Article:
However, Trump is willing to impose tariffs. “It’s just going to cost countries that have been ripping us off for years,” Trump insisted, singling out China, among others.

Trump vs. Biden: January 6 Capitol Attack

Presidential candidates discussed various topics during the first debate.

Co-host Jake Tapper asked Trump to respond to voters who are concerned about a repeat of the attack on the Capitol on January 6, 2021.

The former president did his best in order not to discuss the attack on the Capitol.

Tapper highlighted that some of Trump’s supporters stormed the Capitol to halt the electoral vote count. Moreover, he reminded Trump of his presidential oath to “preserve, protect, and defend” the Constitution. Tapper questioned what Trump would say to voters who believe he violated that oath and fear a recurrence.

Trump stated, “Well, I don’t think too many believe that, and let me tell you about Jan. 6.” He tried to discuss other topics such as border security, energy independence, low taxes, and reduced regulations.

According to Trump, the U.S. was respected globally under his administration and criticized the current state of affairs under Biden. Trump stated, “We’re now laughed at. We’re like a bunch of stupid people.”

Tapper pressed Trump to address the question directly. Trump then stated, “Well, I didn’t say that to anybody; I said ‘peacefully and patriotically,’” referencing his speech on January 6.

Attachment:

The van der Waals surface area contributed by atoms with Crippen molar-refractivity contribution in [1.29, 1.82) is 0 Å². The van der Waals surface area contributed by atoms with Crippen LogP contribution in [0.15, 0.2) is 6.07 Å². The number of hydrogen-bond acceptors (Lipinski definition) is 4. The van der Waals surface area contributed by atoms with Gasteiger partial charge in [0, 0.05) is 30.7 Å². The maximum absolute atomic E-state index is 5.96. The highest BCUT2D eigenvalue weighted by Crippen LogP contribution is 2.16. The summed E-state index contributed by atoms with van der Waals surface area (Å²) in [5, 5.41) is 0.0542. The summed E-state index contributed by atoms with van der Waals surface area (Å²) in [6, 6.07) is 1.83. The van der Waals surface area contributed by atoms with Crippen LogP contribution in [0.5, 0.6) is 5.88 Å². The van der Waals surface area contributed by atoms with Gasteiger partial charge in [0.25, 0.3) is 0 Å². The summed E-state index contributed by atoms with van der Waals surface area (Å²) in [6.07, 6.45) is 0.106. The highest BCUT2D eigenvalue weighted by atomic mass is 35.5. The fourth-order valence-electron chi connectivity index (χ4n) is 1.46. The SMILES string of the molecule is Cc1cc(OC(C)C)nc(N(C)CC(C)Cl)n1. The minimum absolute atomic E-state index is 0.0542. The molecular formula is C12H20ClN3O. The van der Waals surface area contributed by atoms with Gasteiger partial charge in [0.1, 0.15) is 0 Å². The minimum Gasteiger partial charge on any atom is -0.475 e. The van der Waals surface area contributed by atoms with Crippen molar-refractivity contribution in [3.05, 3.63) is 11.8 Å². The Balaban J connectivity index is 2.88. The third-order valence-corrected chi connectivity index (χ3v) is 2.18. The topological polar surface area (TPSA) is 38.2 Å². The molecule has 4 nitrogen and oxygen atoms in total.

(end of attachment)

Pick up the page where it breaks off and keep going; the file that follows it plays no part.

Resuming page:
Who Is Better, Trump or Biden?

During one heated exchange, Biden and Trump veered away from answering a question about making childcare more affordable, instead descending into mutual criticism over who was the worse president.

Trump believes that Biden is the worst president in the country’s history. It isn’t hard to guess that Biden firmly rejected this claim.

According to Biden, Trump is the worst president in American history.

“They said he was the worst in all presidential history,” Biden stated, citing a recent survey of political scientists. “That’s a fact.”

What About Childcare?

When the moderators redirected the conversation back to the topic of childcare, Trump promised, “If I’m given another four years, I’ll be the best.”

Economic Challenges

It is hard to imagine Trump vs. Biden without mentioning the economy.

When questioned about their economic records, both candidates pointed to the pandemic as a primary factor, reminiscent of their exchanges from the 2020 election.

Addressing the persistent inflation issue, Biden emphasized that he inherited an economy in “freefall” due to Trump’s handling of COVID-19.

The current president criticized Trump for downplaying the severity of the virus and mocked Trump’s suggestion to use disinfectants as a remedy. “We put things back together,” Biden asserted, highlighting his administration’s efforts to stabilize the economy.

Trump defended his economic record, claiming that the U.S. had “the greatest economy in the history of our country” before the pandemic struck. “We got hit with COVID and when we did we spent the money necessary so we didn’t get hit with the great depression,” Trump explained.

Furthermore, he mentioned a new nonpartisan report, referenced by Jake Tapper, which indicated that Trump’s administration accrued twice as much federal debt as Biden’s. It is hard to change Trump’s position on any topic.

Trump claimed he was on the verge of reducing the national debt when the pandemic began.

Next time, Biden needs to be more assertive if he wants to defeat Trump in the second debate.

The post Trump vs Biden: Who Won the Debate appeared first on FinanceBrokerage.